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The second most commonly found copper-bearing ore is chalcocite, found mainly in sedimentary rock quarries that are heavy in sedimentary rocks such as limestone, for example. See a correlation here? Chalcocite is widely commercially mined due to the ease at which it can be separated from the copper sulfide.

Now, for those of you desert buffs who prefer to homestead in more arid climates. The third most-common copper sulfide bearing ore is malachite. This ore is so prolific and was mined so much commercially that you have most likely seen malachite at rock and gem shops and had no idea you were looking at one of the most common sources of copper in history. While malachite doesn’t have nearly the amount of copper that chalcocite (79.8 percent when purified) has, it’s still one of the easiest ores from which to separate the copper.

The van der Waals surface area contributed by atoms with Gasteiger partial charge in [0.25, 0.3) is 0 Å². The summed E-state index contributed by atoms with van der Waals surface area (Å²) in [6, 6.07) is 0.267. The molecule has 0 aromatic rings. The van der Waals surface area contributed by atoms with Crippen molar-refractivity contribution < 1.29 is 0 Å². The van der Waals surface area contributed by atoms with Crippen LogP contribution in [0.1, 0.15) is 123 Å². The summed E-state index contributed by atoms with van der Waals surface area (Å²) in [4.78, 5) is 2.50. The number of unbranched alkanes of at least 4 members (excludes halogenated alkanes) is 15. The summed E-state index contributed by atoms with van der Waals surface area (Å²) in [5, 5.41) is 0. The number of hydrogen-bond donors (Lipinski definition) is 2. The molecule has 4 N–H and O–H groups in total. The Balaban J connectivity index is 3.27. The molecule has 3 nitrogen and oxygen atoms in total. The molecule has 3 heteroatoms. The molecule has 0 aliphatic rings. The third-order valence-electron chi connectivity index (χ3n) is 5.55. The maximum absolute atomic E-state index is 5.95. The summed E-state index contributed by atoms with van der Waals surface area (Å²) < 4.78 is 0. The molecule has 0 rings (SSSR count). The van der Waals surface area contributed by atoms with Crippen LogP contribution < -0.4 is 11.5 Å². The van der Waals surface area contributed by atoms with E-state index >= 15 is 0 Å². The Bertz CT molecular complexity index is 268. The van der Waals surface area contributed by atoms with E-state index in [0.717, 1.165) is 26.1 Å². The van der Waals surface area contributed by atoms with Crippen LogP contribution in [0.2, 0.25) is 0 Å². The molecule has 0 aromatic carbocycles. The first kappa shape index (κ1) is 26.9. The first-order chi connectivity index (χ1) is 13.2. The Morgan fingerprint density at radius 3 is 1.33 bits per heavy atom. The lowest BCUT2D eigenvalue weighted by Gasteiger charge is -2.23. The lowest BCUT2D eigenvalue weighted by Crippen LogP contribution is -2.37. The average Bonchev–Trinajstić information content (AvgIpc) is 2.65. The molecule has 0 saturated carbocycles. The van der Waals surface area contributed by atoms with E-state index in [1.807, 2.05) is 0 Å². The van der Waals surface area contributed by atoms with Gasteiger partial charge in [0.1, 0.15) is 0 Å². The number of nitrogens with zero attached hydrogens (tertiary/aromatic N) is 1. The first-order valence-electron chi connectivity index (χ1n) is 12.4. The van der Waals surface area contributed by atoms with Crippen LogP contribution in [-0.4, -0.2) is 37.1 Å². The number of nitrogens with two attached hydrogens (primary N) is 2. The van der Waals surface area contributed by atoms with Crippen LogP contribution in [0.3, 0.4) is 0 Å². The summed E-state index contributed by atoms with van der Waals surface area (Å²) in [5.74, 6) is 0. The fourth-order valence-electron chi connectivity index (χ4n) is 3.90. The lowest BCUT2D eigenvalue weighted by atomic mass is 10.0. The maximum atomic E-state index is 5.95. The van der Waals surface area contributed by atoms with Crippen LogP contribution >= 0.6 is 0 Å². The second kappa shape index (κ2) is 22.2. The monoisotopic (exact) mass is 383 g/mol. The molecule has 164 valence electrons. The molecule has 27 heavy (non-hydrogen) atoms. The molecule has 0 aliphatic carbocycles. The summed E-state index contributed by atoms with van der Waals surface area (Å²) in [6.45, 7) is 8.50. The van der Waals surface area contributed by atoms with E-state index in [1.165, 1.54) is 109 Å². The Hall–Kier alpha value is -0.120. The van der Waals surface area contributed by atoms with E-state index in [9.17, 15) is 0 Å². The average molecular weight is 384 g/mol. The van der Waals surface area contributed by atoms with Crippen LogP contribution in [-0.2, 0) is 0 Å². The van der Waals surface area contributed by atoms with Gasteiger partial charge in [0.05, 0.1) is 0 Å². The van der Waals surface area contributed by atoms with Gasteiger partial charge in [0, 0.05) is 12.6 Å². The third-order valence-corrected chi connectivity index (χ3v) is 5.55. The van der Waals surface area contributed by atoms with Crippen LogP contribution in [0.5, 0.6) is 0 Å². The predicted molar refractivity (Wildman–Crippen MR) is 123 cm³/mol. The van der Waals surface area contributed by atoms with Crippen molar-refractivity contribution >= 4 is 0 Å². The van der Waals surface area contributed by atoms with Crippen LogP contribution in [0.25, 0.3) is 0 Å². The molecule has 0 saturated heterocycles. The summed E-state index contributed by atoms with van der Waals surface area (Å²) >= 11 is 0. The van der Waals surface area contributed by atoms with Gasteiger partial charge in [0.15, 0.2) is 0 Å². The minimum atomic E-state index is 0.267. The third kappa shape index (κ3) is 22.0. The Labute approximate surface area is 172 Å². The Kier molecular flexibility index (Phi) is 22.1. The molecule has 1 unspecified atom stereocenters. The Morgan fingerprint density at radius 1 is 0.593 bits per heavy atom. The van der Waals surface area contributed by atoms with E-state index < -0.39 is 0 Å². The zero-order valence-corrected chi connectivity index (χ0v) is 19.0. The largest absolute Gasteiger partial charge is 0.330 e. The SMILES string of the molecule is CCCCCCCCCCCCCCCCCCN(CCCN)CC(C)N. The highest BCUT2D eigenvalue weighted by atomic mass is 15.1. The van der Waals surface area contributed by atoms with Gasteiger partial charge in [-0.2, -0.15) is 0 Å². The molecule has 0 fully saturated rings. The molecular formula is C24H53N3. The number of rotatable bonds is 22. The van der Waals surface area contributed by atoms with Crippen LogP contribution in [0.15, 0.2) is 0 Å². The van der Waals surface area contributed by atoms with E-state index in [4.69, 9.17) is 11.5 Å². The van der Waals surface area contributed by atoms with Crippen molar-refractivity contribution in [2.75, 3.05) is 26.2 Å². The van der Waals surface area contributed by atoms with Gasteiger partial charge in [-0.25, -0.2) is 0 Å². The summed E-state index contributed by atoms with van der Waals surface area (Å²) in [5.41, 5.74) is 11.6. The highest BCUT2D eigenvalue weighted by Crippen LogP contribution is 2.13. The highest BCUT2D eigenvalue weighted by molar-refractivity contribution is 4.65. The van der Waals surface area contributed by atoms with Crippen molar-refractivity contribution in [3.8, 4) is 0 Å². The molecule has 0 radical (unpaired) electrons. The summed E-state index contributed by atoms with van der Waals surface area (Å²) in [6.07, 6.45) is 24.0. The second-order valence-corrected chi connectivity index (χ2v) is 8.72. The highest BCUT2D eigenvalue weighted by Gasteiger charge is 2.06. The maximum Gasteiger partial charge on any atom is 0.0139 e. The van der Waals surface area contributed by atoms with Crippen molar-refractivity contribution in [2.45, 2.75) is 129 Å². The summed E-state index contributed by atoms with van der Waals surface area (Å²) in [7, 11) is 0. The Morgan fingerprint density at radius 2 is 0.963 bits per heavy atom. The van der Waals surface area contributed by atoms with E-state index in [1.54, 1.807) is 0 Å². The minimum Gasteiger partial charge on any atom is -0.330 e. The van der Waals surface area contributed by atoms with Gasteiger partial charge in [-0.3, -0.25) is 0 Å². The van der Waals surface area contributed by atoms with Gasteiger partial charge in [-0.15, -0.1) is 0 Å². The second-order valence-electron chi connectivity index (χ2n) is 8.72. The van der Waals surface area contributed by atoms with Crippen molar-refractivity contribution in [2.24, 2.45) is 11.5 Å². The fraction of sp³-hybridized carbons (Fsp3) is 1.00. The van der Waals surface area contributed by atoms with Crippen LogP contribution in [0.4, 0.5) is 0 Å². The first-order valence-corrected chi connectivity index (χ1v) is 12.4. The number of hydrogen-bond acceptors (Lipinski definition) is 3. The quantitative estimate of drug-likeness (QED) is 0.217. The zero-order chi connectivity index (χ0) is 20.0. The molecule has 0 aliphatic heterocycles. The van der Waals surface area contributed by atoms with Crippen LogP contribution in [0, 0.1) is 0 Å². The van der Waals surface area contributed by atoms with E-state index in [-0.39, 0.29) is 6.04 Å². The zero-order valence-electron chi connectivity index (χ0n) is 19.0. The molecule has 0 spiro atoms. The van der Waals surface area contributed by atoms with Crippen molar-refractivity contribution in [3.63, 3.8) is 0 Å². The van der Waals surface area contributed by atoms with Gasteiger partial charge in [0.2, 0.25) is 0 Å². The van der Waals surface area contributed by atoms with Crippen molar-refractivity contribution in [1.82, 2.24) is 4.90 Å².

Since your head may be spinning from the scientific end of this project, I suggest we move to the fun part: producing copper. As wonderful as this modern age is due to all the convenient equipment it brings — including flashlights, generators, solar panels and so much more — it has one flaw. Like everything else, eventually, your equipment will wear down. Parts break, and wire burns and shorts out.

Either way, one of the wonderful things about copper is that it doesn’t take some million dollar factory plant or factory to produce the copper products that we use each day.

You need three things to start: a bellow, wind pipes, and a furnace in order to smelt your copper ore.

After a suitable furnace spot has been found, your next step is to make a small piece of clay tubing to fit over the end of the wind pipes in order to keep the end of the wind pipes out of the direct heat.